Sleep Quality a Vital Factor in Cardiac Health

In middle and older age, many adults take care to exercise regularly and try to eat a healthy diet in order to prevent heart disease.  We also know that controlling stress and staying socially engaged are beneficial for our overall health and well-being, and now the American Heart Association has added sleep quality as one of the essential factors in promoting optimal cardiac health. 

According to a recent Medical News Today report, the AHA advisory last published its factors for assessing cardiac heath in 2010.  These factors included physical activity, smoking, blood pressure, blood glucose levels, cholesterol levels, and body mass index.   More recently the factors were updated to include nicotine use through e-cigarettes and vapes. 

In addition to including sleep quality, the AHA now also highlights the role mental health, socioeconomic status, and cultural factors such as racial discrimination can play in influencing heart health.  Cardiovascular disease (CVD) is the leading cause of death in the United States but healthier lifestyle habits can significantly reduce the risk of developing CVD.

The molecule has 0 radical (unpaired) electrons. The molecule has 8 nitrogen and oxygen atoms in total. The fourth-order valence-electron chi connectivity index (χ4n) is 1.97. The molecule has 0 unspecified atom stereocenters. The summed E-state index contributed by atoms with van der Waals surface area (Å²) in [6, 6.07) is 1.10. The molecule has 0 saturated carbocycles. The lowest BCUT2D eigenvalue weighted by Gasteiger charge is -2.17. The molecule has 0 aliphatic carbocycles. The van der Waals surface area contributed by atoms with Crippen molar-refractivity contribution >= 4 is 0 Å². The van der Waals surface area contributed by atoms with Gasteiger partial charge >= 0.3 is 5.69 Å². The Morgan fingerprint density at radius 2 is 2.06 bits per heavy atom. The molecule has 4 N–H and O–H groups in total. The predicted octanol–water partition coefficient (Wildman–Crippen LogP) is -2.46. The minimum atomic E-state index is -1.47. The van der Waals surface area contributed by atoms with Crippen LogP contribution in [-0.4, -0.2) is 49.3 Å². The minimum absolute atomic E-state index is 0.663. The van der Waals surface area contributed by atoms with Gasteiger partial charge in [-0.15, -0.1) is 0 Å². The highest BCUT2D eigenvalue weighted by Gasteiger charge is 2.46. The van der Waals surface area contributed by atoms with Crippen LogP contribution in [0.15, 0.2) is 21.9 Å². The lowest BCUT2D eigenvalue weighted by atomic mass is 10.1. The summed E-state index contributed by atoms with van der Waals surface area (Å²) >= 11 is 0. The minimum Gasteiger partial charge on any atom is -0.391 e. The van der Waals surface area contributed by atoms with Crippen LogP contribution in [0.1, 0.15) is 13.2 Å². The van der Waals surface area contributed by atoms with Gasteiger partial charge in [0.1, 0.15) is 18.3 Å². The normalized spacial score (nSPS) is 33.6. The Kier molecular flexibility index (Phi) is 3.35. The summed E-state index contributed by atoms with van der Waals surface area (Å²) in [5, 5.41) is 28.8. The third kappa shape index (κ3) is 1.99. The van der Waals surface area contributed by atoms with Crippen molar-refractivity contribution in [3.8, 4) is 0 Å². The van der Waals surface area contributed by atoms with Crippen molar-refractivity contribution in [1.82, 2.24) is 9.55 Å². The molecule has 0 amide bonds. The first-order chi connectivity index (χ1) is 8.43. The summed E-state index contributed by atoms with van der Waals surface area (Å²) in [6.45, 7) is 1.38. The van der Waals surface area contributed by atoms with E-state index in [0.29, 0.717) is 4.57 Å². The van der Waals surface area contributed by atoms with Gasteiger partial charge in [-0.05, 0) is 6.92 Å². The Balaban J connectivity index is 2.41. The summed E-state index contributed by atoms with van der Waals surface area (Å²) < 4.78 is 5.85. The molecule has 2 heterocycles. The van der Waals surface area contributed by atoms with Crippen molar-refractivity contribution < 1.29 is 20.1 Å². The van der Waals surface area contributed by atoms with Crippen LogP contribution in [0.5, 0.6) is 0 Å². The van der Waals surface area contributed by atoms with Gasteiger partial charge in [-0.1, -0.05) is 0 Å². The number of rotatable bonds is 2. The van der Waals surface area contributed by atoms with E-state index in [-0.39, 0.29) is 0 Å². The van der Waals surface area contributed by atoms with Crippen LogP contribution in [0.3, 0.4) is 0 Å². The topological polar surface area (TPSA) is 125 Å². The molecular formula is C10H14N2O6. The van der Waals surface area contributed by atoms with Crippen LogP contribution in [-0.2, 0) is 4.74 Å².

Good cardiovascular health is not only associated with greater longevity, better overall quality of life, and a reduced risk for cancer and kidney disease, protecting heart health can also lower the risk of developing dementia in older age.  A healthy diet consisting of fruits and vegetables, whole grains, nuts, legumes, and fish, regular exercise, and stopping smoking all reduce the risk for CVD.  Getting adequate quality sleep has also been found to influence weight, blood pressure, and the risk of developing Type 2 diabetes. 

Because research increasingly shows that quality sleep – at least seven hours of good sleep each night, affects many chronic health conditions, it’s worth making an effort to prioritize a good night’s rest.  Exercising, a healthy diet, and reducing stress help make good sleep easier, but millions of American adults struggle with sleep disorders.  Maintaining a regular sleep schedule, turning off devices an hour before bedtime, keeping the bedroom dark, cool and quiet, and avoiding caffeine, alcohol or a large meal in the late evening can also help promote more restful sleep. 

Talk to your doctor about ongoing sleep problems and visit the AHA website to learn more about sleep’s role in protecting cardiac health.